DARLINGTON manager Alun Armstrong "could not believe" games went ahead in the National League’s three divisions at the weekend, suggesting the decision was motivated by money.

He was deeply unhappy with the manner of the goals his team conceded in Saturday’s defeat to Farsley Celtic, Quakers losing 4-2 after squandering numerous chances to extend their lead when 2-1 up.

But that there was a match at all at Blackwell Meadows during the coronavirus outbreak surprised the manager, who blames the Football Association for the situation.

Whereas elite football in Britain has been suspended until early April, with the Premier League saying "conditions at the time" will determine its return, the FA left the decision in the hands of the National League, who announced it was ‘game on’ after a board meeting on Friday.

But by 3pm on Saturday five matches in Darlington’s division had been shelved, one of them involving Boston United who are Quakers’ scheduled opponents tomorrow evening.

Armstrong said: "The game being on today was probably a little bit of a daft thing to do, but I think the FA hung the National League out to dry, to be honest. We’ve had to deal with it.

“I can’t see the game being on on Tuesday, but if it is the lads will have to pick themselves up.

"I just think the FA should have made the decision full-stop. The Scottish FA made the decision, the Welsh FA, all the FAs in other countries have made the decision to stop it at all levels.

"The National League, if you look, it's been ever so silent, the Twitter feed, everything has gone silent. They said the games would go ahead and then everything went quiet and the clubs were left to make their own decisions.

"Unfortunately, clubs need the finances, so some want to play the games if there aren't any symptoms. But then integrity of the game comes into it because some have called it off.

"It is baffling. I feel for the National League, I think they were hung out to dry a little bit by the FA, but they probably should have just followed suit.

"We've got to think of people's health first and foremost, that's the most important thing."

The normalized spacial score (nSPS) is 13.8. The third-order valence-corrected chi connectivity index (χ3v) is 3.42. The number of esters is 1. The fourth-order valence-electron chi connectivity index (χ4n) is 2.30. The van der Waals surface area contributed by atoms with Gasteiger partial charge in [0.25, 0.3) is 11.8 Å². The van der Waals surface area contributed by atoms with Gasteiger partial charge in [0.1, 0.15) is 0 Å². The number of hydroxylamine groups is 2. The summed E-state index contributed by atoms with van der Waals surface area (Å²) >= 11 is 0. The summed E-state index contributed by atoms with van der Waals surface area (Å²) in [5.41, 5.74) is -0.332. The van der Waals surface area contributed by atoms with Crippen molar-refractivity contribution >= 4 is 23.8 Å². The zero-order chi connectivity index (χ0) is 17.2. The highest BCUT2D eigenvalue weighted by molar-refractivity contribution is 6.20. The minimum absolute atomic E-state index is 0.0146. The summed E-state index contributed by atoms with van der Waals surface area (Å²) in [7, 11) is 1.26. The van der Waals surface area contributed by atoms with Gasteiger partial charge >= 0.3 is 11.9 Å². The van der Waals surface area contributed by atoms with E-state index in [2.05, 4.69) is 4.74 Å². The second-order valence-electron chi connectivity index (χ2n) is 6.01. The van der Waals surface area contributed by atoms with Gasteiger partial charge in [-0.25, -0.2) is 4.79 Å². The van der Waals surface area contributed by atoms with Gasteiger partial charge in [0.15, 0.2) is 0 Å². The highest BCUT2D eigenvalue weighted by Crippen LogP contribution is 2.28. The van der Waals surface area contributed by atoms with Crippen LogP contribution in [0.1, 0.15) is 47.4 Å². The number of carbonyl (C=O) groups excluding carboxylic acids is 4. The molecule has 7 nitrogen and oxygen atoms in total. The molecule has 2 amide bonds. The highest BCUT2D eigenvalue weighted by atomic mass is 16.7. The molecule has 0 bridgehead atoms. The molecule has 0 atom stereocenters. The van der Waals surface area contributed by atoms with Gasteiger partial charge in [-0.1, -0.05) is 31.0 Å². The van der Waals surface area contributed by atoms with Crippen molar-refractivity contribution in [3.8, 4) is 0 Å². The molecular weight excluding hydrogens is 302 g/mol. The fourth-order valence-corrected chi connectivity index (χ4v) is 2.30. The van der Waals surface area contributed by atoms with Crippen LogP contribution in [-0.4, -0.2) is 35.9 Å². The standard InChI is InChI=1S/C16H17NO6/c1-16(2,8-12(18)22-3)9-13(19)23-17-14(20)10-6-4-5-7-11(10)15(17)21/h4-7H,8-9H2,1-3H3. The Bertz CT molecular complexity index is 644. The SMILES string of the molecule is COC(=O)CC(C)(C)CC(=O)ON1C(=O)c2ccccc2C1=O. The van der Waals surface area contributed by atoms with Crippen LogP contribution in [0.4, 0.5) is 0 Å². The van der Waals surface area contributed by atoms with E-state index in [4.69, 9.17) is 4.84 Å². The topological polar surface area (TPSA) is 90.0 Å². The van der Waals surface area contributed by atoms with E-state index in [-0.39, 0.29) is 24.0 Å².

Ben Strevens, manager of Eastleigh in the National League, struck a similar chord to Armstrong.

After his side faced Notts County on Saturday, he said: “The reason it went ahead is because whoever sits on the board of the National League just cared about the money. Simple as that.

"They didn’t think about the well-being of the spectators, and it’s not only the supporters: we’ve got a kitman who is an old boy, and there’s stewards who are older. They’re the ones that are most at risk. There’s no way whatsoever these games should have been played.”

National League chief executive, Michael Tattersall, responded: “It’s not really a time for having an argument, it’s a time for reflecting on what’s happening in our society ... The National League is keeping the continuation of the season under constant review.”

On Saturday Boston had been due to face Chester, who on Friday evening announced their fixture was postponed. A Chester statement read: “Support, volunteer, player and staff safety is absolutely paramount to us – especially those in the ‘at-risk’ groups who are most vulnerable.”

Darlington’s game was one of only six fixtures in the National League North which went ahead, down from the 11 scheduled when league officials decided they wished to play.

Armstrong added: “I couldn’t believe it, and then you saw other teams cancelling their games even though they had no players with symptoms, it was for the safety of the fans and officials.

“The National League should’ve come out and cancelled games but they left it to clubs to make that decision.

“Health is more important than money. You might get your money but, have you passed the virus on to your grandparents? These are worrying times.”